I got confused as I looked around and could not imagine a place with sets of condos and upstairs to be a nursing home. As I moved closer, now at a reduced acceleration, the driver literally jumped out and was about running but then saw that it was I. She then stopped and heaved a sigh of relief.
I was shocked! It was not Doris nor Dorthy. However, it was one of the visitors who joined at Mass in the convent, Mrs. Gabby. She was panicking and almost trembling. Then she expressed that she was surprised to observe my car tailgating hers right from the Palm Dale Estate, the resident of the Holy Family Sisters. She suspected that whoever was following her was up to something, and she decided to fly off until we landed in her compound. She never knew my car; neither did I know hers.
As we were still talking, a Toyota Prius pulled up, Doris and Dorthy alighted from it. They also expressed their surprise at my high speed and narrated how they decided to follow up, thinking that I just decided to take the lead. Incidentally that was how they got to know Mrs. Gabby’s house. Luckily, we also observed that Windsor was one street across Mrs. Gabby’s resident. Mrs. Gabby on hearing about our mission decided to join the league to visit Mary. We became a team!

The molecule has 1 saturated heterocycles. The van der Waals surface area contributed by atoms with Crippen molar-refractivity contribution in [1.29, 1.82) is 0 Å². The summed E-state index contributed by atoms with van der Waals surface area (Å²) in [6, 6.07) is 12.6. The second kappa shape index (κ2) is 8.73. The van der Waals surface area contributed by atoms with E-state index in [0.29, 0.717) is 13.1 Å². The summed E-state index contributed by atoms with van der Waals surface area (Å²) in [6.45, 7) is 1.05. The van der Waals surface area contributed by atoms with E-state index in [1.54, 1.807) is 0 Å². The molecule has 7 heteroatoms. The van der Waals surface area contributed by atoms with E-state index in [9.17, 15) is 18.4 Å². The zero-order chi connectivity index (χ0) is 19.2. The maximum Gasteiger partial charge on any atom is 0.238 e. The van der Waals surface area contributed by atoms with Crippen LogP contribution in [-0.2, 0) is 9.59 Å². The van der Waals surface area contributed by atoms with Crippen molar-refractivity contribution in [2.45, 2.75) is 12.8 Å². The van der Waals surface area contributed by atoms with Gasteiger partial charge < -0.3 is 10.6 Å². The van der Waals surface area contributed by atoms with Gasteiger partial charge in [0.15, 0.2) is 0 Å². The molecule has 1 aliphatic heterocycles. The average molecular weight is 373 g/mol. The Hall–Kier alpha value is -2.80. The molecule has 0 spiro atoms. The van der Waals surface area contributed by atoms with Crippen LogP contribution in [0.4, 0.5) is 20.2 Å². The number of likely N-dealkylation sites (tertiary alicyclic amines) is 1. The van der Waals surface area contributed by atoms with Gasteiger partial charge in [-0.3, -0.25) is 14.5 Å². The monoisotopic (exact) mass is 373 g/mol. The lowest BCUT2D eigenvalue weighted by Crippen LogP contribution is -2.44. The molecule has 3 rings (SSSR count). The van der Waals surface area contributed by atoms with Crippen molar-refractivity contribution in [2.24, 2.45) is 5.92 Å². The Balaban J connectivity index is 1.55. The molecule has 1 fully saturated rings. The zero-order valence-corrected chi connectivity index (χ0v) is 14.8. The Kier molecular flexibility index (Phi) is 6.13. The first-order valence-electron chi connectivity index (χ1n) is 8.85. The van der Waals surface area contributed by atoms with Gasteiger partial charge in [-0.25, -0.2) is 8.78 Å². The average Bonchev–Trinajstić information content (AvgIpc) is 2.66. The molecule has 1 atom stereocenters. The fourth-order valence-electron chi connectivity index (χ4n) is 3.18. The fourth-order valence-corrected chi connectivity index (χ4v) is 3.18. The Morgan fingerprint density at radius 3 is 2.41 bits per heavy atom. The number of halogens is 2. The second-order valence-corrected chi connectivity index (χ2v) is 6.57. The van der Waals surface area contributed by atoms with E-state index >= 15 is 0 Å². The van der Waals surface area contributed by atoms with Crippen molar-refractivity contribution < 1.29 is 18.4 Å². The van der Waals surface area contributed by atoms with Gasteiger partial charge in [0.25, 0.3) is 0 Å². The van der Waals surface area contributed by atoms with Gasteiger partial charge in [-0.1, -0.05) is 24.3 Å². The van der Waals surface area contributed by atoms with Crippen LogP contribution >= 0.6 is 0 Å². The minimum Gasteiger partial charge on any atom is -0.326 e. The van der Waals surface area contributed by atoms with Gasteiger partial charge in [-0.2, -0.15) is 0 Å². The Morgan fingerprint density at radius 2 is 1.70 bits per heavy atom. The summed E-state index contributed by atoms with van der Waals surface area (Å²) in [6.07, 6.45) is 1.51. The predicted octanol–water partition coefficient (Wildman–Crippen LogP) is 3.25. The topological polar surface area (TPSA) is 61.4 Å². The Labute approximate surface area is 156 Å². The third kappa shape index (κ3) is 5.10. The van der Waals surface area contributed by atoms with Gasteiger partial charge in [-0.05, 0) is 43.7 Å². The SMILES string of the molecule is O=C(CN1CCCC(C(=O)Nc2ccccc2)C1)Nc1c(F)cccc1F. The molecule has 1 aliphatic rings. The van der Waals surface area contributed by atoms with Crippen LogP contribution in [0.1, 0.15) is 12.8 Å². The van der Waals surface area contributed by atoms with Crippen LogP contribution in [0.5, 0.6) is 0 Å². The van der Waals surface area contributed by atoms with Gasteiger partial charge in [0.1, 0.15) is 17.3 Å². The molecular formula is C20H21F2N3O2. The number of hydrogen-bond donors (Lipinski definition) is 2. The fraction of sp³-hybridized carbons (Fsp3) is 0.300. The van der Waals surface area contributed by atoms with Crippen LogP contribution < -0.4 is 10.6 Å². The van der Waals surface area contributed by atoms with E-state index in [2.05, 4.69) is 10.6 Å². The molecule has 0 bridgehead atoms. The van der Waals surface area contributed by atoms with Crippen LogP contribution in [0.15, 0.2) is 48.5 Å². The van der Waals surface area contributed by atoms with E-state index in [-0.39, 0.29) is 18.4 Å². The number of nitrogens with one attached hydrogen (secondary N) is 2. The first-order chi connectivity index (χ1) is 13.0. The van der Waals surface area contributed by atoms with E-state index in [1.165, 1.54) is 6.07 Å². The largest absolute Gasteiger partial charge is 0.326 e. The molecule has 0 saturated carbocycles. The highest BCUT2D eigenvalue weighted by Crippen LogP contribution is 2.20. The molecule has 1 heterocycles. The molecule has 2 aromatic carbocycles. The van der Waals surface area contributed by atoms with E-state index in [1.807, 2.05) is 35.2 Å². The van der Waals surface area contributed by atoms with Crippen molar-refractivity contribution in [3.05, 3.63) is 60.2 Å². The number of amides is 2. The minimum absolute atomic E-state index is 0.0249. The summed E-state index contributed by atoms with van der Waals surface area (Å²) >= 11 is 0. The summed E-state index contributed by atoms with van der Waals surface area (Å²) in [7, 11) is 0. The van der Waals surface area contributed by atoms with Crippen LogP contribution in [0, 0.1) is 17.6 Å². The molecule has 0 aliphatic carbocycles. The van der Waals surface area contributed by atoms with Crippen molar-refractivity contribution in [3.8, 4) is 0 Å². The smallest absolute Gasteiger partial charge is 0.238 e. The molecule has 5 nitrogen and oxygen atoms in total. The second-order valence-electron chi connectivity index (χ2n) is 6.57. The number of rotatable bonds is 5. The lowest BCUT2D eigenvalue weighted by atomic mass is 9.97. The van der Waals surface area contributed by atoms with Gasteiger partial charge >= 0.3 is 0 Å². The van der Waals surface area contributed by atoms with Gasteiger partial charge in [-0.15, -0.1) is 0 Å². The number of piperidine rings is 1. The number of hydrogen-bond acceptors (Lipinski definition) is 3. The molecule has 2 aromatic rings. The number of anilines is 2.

We were all surprised at the twist and the coincidence! Amongst the three of us, it was hard to tell who led the way as we were each controlled by the other’s movement. We can complement and tap from each other’s followership only if we open up and cooperate. Only Jesus is the Way, and we are all followers.
I take on from the story of the Shopkeeper and the Toller (the church bell ringer). As the toller sets his wristwatch from the shopkeeper’s clock, the shopkeeper sets his clock each time the toller rings the bell for the Angelus. At the end, the question is: who is informing the other? Or the intriguing story from The Church of Saints and Sinners concerning the drunkard who forgot his bicycle for three days in the marketplace, only to have it stolen the moment he went to the church for thanksgiving. What a paradox!